Six days to the Stone Cat Trail 50 Miler for me and as the saying goes, the hay is in the barn.
Actually, I think after running the TARC 50k a few weeks ago, that was when the hay was really baled and loaded into the loft, but following my run this past weekend, I feel a sense of completion, as well as the slight sense of promise, since I am basically on the way to the start line at the Doyon School in Ipswich next weekend for the first time in three attempts (note... this is my first attempt at the 50, the previous two years I intended to run the marathon edition of Stone Cat... or the JV race as the ultra runners call it.).
I am comforted by good health and fresh legs. I ventured out to Maudsley State Park in Newburyport yesterday and cranked out about 13.5 miles at a nice pace and felt strong enough at the end to really pick up the pace over the last 5 to 6 kilometers. The conditions were also less than ideal, as the second I got out of the car for what I had hoped would be a nice easy two hours, the cold rain and wind from the approaching nor’easter stung my face.
All things considered, the weather was not too much of a factor. I knew what I was getting myself into and planned accordingly, bringing a rain jacket and layering up. I still got back to the car soaked and shivering, but that was mostly a product of the rain changing to snow at about an hour and fifteen minutes.
I was also encouraged because Maudslay is a really unique place to run trails. If I had to rate it on a scale of one to five regarding the technicality of the terrain, I’d give it about 2 ”rocks’n’roots”. What makes Maudslay tougher is the amount of undulating terrain. There are definitely flat sections, and some of the gradual descents can be really fun, fast scooting, but if you make sure you turn around and make these sections ascents as well, it all adds up when you spend a few hours in the park. My Garmin said I got about 1,000 ft. or gain/loss over the duration of my run, which was a little surprising, but definitely encouraging.
Here are some of the scenes from Maudslay:
|Maudslay State Park - Newburyport, MA|
|Vista looking west across the Merrimack River|
|Classic New England Autumn scene|
|Newburyport H.S. uses Maudsley as their home XC course...|
|Some rocks and roots, but pleasant sections of pine needles and WOOD CHIPS!|
|Tried taking a nice shot of the church across the river, but the rain changing to snow and the gusty wind from the Nor'easter was having none of that!|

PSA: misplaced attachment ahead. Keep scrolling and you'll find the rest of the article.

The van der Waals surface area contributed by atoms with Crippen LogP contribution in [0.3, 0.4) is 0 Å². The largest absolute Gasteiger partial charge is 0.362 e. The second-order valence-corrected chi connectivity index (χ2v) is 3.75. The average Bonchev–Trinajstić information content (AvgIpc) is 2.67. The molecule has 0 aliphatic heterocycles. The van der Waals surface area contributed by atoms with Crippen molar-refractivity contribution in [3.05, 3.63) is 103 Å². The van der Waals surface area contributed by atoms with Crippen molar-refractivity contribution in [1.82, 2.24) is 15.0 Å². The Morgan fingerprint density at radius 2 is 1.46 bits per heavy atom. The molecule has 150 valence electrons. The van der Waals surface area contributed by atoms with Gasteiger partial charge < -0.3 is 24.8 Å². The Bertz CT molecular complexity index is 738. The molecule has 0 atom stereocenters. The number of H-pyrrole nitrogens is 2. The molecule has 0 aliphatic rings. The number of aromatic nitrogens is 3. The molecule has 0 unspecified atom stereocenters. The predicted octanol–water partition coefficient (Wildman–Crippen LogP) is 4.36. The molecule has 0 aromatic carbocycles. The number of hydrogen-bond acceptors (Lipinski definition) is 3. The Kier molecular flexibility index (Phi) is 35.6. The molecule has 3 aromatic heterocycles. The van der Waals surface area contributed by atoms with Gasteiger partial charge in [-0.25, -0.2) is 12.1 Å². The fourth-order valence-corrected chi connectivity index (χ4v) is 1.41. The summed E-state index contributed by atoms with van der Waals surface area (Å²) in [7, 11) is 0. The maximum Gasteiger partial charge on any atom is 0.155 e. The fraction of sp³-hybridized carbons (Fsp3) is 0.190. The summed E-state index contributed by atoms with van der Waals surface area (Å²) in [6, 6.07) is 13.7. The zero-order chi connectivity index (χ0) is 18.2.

Basically all I can do now is prepare, pack, and mentally focus for Saturday. I look at the training page I have hanging on my wall and I have doubts that I have collectively done too little, but I know that I have really focused on time on feet, and made sure that the limited amount of miles I have run are either quality speed training, or runs of multiple hours - where the focus is time on feet and mileage. It certainly hasn't been the best training plan in the world, and is really about as minimalist as one should be doing for such a long race… maybe too little? There are definitely things I should have done better – like dropping weight and doing more back-to-back long runs, but, as I alluded to above, I am healthy, and happy that I am not injured because I felt obligated to get some prescribed weekly mileage through junk miles. This has always been a recipe for disaster for me since starting my life over as a runner.
The bottom line is that I will be there, and I can’t wait to see my trail running friends, AND I hope and pray that I share many of the 50 Stone Cat miles with them!
Next weekend will be yet another adventure into the crucible, where I try to find out what I am really made of. It is also another opportunity to once again prove to myself that anything is possible. I have also heard from those that have done it, that it is a distance that begins to change your outlook on life. Not quite the same as 100 miles, but certainly one that reveals more than 50k.
As just a final thought, this morning I received a timely and needed boost from fellow ultra & trail runner, Brenda Morris. I congratulated her on a great finish at today's Marine Corps Marathon in Washington, D.C. and I asked her how she felt about her race. She replied, "I'm always happy with my runs, fast or slow I'm very fortunate to be able to run for those who are unable".
Saturday I definitely run to prove it to myself, but I also run because I can, and these last few months have been filled with reminders that we are never guaranteed anything in this life, and each day should be a moment to live!
Happy trails my friends!